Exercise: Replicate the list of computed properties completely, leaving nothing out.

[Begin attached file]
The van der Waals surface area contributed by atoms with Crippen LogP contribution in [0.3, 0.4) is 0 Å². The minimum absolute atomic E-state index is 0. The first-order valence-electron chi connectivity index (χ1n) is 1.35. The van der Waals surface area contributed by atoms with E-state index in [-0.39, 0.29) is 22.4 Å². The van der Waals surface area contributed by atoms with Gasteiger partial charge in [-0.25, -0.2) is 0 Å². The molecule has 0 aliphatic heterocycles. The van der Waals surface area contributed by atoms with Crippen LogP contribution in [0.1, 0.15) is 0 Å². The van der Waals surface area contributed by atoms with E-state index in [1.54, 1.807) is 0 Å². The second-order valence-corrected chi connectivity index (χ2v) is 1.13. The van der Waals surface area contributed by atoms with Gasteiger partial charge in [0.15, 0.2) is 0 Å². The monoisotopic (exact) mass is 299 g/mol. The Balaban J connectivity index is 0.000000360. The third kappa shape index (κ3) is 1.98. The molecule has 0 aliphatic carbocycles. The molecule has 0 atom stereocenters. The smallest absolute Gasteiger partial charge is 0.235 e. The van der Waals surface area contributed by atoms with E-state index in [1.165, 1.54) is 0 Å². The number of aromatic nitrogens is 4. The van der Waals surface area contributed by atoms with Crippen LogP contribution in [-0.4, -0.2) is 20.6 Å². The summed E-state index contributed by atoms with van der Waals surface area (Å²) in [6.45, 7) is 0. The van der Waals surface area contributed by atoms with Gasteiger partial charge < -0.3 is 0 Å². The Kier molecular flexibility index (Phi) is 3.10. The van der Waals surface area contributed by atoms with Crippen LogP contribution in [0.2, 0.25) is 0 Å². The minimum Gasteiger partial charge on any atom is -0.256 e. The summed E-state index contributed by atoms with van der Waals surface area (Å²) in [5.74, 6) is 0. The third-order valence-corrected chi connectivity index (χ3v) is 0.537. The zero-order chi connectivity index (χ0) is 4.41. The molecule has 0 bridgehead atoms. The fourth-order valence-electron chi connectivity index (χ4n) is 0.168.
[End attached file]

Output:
The van der Waals surface area contributed by atoms with Crippen LogP contribution in [0.3, 0.4) is 0 Å². The minimum absolute atomic E-state index is 0. The first-order valence-electron chi connectivity index (χ1n) is 1.35. The van der Waals surface area contributed by atoms with E-state index in [-0.39, 0.29) is 22.4 Å². The van der Waals surface area contributed by atoms with Gasteiger partial charge in [-0.25, -0.2) is 0 Å². The molecule has 0 aliphatic heterocycles. The van der Waals surface area contributed by atoms with Crippen LogP contribution in [0.1, 0.15) is 0 Å². The van der Waals surface area contributed by atoms with E-state index in [1.54, 1.807) is 0 Å². The second-order valence-corrected chi connectivity index (χ2v) is 1.13. The van der Waals surface area contributed by atoms with Gasteiger partial charge in [0.15, 0.2) is 0 Å². The monoisotopic (exact) mass is 299 g/mol. The Balaban J connectivity index is 0.000000360. The third kappa shape index (κ3) is 1.98. The molecule has 0 aliphatic carbocycles. The molecule has 0 atom stereocenters. The smallest absolute Gasteiger partial charge is 0.235 e. The van der Waals surface area contributed by atoms with E-state index in [1.165, 1.54) is 0 Å². The number of aromatic nitrogens is 4. The van der Waals surface area contributed by atoms with Crippen LogP contribution in [-0.4, -0.2) is 20.6 Å². The summed E-state index contributed by atoms with van der Waals surface area (Å²) in [6.45, 7) is 0. The van der Waals surface area contributed by atoms with Gasteiger partial charge < -0.3 is 0 Å². The Kier molecular flexibility index (Phi) is 3.10. The van der Waals surface area contributed by atoms with Crippen LogP contribution in [0.2, 0.25) is 0 Å². The minimum Gasteiger partial charge on any atom is -0.256 e. The summed E-state index contributed by atoms with van der Waals surface area (Å²) in [5.74, 6) is 0. The third-order valence-corrected chi connectivity index (χ3v) is 0.537. The zero-order chi connectivity index (χ0) is 4.41. The molecule has 0 bridgehead atoms. The fourth-order valence-electron chi connectivity index (χ4n) is 0.168.